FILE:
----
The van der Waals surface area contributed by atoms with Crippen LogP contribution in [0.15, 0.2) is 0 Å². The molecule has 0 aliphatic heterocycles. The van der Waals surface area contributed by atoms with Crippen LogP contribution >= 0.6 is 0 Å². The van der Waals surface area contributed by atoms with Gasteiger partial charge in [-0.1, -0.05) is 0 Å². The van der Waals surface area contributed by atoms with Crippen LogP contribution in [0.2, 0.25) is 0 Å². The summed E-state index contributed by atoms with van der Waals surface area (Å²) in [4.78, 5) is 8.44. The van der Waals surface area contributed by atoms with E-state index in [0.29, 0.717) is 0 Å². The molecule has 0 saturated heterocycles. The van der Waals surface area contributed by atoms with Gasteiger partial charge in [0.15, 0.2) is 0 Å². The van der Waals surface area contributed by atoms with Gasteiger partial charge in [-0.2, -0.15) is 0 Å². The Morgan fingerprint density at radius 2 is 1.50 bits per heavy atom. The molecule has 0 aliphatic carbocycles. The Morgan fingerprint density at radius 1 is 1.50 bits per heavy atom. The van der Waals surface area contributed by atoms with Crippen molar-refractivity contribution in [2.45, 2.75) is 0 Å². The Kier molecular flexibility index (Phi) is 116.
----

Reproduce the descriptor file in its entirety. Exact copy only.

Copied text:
The van der Waals surface area contributed by atoms with Crippen LogP contribution in [0.15, 0.2) is 0 Å². The molecule has 0 aliphatic heterocycles. The van der Waals surface area contributed by atoms with Crippen LogP contribution >= 0.6 is 0 Å². The van der Waals surface area contributed by atoms with Gasteiger partial charge in [-0.1, -0.05) is 0 Å². The van der Waals surface area contributed by atoms with Crippen LogP contribution in [0.2, 0.25) is 0 Å². The summed E-state index contributed by atoms with van der Waals surface area (Å²) in [4.78, 5) is 8.44. The van der Waals surface area contributed by atoms with E-state index in [0.29, 0.717) is 0 Å². The molecule has 0 saturated heterocycles. The van der Waals surface area contributed by atoms with Gasteiger partial charge in [0.15, 0.2) is 0 Å². The van der Waals surface area contributed by atoms with Gasteiger partial charge in [-0.2, -0.15) is 0 Å². The Morgan fingerprint density at radius 2 is 1.50 bits per heavy atom. The molecule has 0 aliphatic carbocycles. The Morgan fingerprint density at radius 1 is 1.50 bits per heavy atom. The van der Waals surface area contributed by atoms with Crippen molar-refractivity contribution in [2.45, 2.75) is 0 Å². The Kier molecular flexibility index (Phi) is 116.